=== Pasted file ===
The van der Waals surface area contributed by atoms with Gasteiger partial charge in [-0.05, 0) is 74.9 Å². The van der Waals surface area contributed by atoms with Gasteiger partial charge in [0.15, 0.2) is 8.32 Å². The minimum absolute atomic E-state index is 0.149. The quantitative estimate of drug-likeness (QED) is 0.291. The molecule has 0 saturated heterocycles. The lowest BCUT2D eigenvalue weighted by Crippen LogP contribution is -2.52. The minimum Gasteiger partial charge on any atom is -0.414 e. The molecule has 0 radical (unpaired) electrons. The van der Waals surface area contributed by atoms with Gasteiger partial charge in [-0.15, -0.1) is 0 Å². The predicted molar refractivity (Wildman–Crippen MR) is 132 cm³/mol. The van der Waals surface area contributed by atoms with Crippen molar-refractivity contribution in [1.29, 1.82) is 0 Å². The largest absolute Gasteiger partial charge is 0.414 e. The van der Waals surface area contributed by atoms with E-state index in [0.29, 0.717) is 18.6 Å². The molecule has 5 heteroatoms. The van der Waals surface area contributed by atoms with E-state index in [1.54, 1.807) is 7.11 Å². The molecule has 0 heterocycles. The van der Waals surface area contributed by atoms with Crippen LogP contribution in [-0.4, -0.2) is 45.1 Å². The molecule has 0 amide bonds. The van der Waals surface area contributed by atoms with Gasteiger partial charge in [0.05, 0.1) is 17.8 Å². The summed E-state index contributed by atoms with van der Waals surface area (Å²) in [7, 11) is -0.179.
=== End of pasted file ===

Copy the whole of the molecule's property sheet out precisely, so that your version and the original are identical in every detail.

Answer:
The van der Waals surface area contributed by atoms with Gasteiger partial charge in [-0.05, 0) is 74.9 Å². The van der Waals surface area contributed by atoms with Gasteiger partial charge in [0.15, 0.2) is 8.32 Å². The minimum absolute atomic E-state index is 0.149. The quantitative estimate of drug-likeness (QED) is 0.291. The molecule has 0 saturated heterocycles. The lowest BCUT2D eigenvalue weighted by Crippen LogP contribution is -2.52. The minimum Gasteiger partial charge on any atom is -0.414 e. The molecule has 0 radical (unpaired) electrons. The van der Waals surface area contributed by atoms with Gasteiger partial charge in [-0.15, -0.1) is 0 Å². The predicted molar refractivity (Wildman–Crippen MR) is 132 cm³/mol. The van der Waals surface area contributed by atoms with Crippen molar-refractivity contribution in [1.29, 1.82) is 0 Å². The largest absolute Gasteiger partial charge is 0.414 e. The van der Waals surface area contributed by atoms with E-state index in [0.29, 0.717) is 18.6 Å². The molecule has 5 heteroatoms. The van der Waals surface area contributed by atoms with E-state index in [1.54, 1.807) is 7.11 Å². The molecule has 0 heterocycles. The van der Waals surface area contributed by atoms with Crippen LogP contribution in [-0.4, -0.2) is 45.1 Å². The molecule has 0 amide bonds. The van der Waals surface area contributed by atoms with Gasteiger partial charge in [0.05, 0.1) is 17.8 Å². The summed E-state index contributed by atoms with van der Waals surface area (Å²) in [7, 11) is -0.179.